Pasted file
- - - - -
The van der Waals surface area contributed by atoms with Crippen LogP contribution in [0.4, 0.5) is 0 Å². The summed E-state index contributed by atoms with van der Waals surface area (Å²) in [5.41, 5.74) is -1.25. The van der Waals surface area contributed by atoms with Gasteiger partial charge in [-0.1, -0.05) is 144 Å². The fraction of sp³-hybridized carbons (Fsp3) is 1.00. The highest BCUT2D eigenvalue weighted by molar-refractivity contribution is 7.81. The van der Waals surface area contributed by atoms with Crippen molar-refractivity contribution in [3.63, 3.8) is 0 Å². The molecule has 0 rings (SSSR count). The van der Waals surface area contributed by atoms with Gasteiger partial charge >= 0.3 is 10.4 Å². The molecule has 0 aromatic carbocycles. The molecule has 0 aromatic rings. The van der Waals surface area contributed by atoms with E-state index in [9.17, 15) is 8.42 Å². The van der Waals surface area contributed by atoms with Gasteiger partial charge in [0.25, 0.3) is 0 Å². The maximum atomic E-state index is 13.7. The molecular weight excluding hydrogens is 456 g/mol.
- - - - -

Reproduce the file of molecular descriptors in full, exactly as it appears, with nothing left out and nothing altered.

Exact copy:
The van der Waals surface area contributed by atoms with Crippen LogP contribution in [0.4, 0.5) is 0 Å². The summed E-state index contributed by atoms with van der Waals surface area (Å²) in [5.41, 5.74) is -1.25. The van der Waals surface area contributed by atoms with Gasteiger partial charge in [-0.1, -0.05) is 144 Å². The fraction of sp³-hybridized carbons (Fsp3) is 1.00. The highest BCUT2D eigenvalue weighted by molar-refractivity contribution is 7.81. The van der Waals surface area contributed by atoms with Crippen molar-refractivity contribution in [3.63, 3.8) is 0 Å². The molecule has 0 rings (SSSR count). The van der Waals surface area contributed by atoms with Gasteiger partial charge >= 0.3 is 10.4 Å². The molecule has 0 aromatic carbocycles. The molecule has 0 aromatic rings. The van der Waals surface area contributed by atoms with E-state index in [9.17, 15) is 8.42 Å². The van der Waals surface area contributed by atoms with Gasteiger partial charge in [0.25, 0.3) is 0 Å². The maximum atomic E-state index is 13.7. The molecular weight excluding hydrogens is 456 g/mol.